Editorial: Daylight Saving: Time and Time Again


Daylight Saving: Time and Time Again

Among the myriad annoying swirls of disaffection, rage, frustration and division in this country, the years-long massive popular and political debate over abolishing daylight saving, or abolishing standard, times—and then adopting either as standard—should be a mere minor tremor. But this particular time war, which was in fact first developed by the Germans in World War I (and abolished right after it) has been raging across the country, as well as across Europe and Great Britain, for nearly a decade, and it is not going to stop until a decision is made. And then, of course, as have been several cases in the past, that decision may not even hold.

The Uniform Time Act of 1966 came into being to alleviate the independent and erratic time zones and daylight saving times across the country. The messy minutes conversely affected such schedules as those of the railroad trains. The act created nine standard time zones—Atlantic, Eastern, Central, Mountain, Pacific, Alaskan, Hawaii-Aleutian, Samoa, and Chamorro—for the United States and formalized the dates, although they have been known to occasionally slide around, in the months of March and November of daylight saving time. The railroads benefited, but the people grumbled. The U.S. territories and Arizona, but not the Navajo Nation, remained on permanent standard time, as they could by federal law, which, incredibly, permits states to opt out of daylight saving but does not permit states to observe permanent daylight saving. Then, in 1974, President Nixon enacted permanent daylight saving time in reaction to the oil crisis of the previous year. That lost support and did not last a full year.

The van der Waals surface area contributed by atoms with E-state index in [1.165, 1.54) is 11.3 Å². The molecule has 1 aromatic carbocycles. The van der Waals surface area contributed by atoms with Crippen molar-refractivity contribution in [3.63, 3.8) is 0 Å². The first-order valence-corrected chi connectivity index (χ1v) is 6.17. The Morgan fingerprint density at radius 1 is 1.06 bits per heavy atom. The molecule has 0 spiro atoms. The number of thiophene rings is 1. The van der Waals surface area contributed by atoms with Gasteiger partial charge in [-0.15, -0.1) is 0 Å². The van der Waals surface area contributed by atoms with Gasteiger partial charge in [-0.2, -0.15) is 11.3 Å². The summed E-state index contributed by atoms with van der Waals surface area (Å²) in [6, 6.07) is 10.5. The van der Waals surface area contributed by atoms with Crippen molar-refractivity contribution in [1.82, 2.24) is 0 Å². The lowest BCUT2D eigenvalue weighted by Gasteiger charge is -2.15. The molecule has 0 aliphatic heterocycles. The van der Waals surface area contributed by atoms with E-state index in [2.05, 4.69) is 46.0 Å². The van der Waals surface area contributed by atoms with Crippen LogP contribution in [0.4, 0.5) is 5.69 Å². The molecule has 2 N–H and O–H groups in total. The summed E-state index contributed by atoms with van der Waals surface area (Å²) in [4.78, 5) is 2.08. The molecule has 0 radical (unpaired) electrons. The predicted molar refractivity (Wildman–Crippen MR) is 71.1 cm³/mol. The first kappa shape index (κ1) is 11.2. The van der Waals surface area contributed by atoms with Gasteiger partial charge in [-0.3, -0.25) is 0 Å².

Since that time, more than 30 states have introduced bills to end daylight saving time and to make it the permanent standard time year-round. The thoughts around the country are that daylight saving time would reduce pedestrian fatalities by 13 percent (to 171 per year), increase shopping opportunities and outdoor activities during the sun-filled evening hours, make people cheerier and more productive, deter robberies, ward off fatal car crashes and even, perhaps, reduce energy consumption. On the other hand, it has been thought to also reduce sleep time: One awakens easily with the bright mornings of standard time and its dark nights enhance the production of melatonin. When nights are too light, sleep deprivation follows, bringing with it health problems such as obesity, heart disease and diabetes. Daylight saving time also challenges the body’s circadian rhythm—its natural clock that is aligned with the progression of the sun—which helps control metabolism, insulin production, blood pressure and hormones. Daylight saving time, it turns out, throws our bodies out of whack and adds to our medical bills.

Interestingly, permanent standard time has been found to be more healthy, safe and beneficial for all of us than permanent daylight saving time. No one seems to have heard this. Last year, in March, the U.S. Senate passed the Sunshine Protection Act, which was introduced by Florida Senator Marco Rubio and has garnered genuine bipartisan support. The bill permits states to observe permanent daylight saving time and, if approved by the House and signed by the President, it would take effect in November 2023, thus voiding the activity that most Americans have deemed obsolete and superfluous—that of exuberantly springing forward and sadly falling back.

March your clocks forward this weekend.

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